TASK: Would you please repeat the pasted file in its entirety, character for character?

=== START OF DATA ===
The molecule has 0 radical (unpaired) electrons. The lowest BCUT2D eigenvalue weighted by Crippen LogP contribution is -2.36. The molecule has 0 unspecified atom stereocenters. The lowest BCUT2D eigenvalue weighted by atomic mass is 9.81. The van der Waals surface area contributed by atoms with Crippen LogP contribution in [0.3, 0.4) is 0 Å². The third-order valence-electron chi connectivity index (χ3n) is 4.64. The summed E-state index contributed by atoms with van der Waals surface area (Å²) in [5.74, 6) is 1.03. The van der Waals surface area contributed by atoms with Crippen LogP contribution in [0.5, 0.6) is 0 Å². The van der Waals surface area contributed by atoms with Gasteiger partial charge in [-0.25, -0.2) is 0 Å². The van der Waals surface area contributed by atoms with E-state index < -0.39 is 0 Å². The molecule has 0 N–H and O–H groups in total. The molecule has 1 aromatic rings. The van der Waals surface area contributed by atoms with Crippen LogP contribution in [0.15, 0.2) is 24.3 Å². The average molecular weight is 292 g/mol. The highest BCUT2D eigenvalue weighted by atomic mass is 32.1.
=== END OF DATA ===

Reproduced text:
The molecule has 0 radical (unpaired) electrons. The lowest BCUT2D eigenvalue weighted by Crippen LogP contribution is -2.36. The molecule has 0 unspecified atom stereocenters. The lowest BCUT2D eigenvalue weighted by atomic mass is 9.81. The van der Waals surface area contributed by atoms with Crippen LogP contribution in [0.3, 0.4) is 0 Å². The third-order valence-electron chi connectivity index (χ3n) is 4.64. The summed E-state index contributed by atoms with van der Waals surface area (Å²) in [5.74, 6) is 1.03. The van der Waals surface area contributed by atoms with Crippen LogP contribution in [0.5, 0.6) is 0 Å². The van der Waals surface area contributed by atoms with Gasteiger partial charge in [-0.25, -0.2) is 0 Å². The van der Waals surface area contributed by atoms with E-state index < -0.39 is 0 Å². The molecule has 0 N–H and O–H groups in total. The molecule has 1 aromatic rings. The van der Waals surface area contributed by atoms with Crippen LogP contribution in [0.15, 0.2) is 24.3 Å². The average molecular weight is 292 g/mol. The highest BCUT2D eigenvalue weighted by atomic mass is 32.1.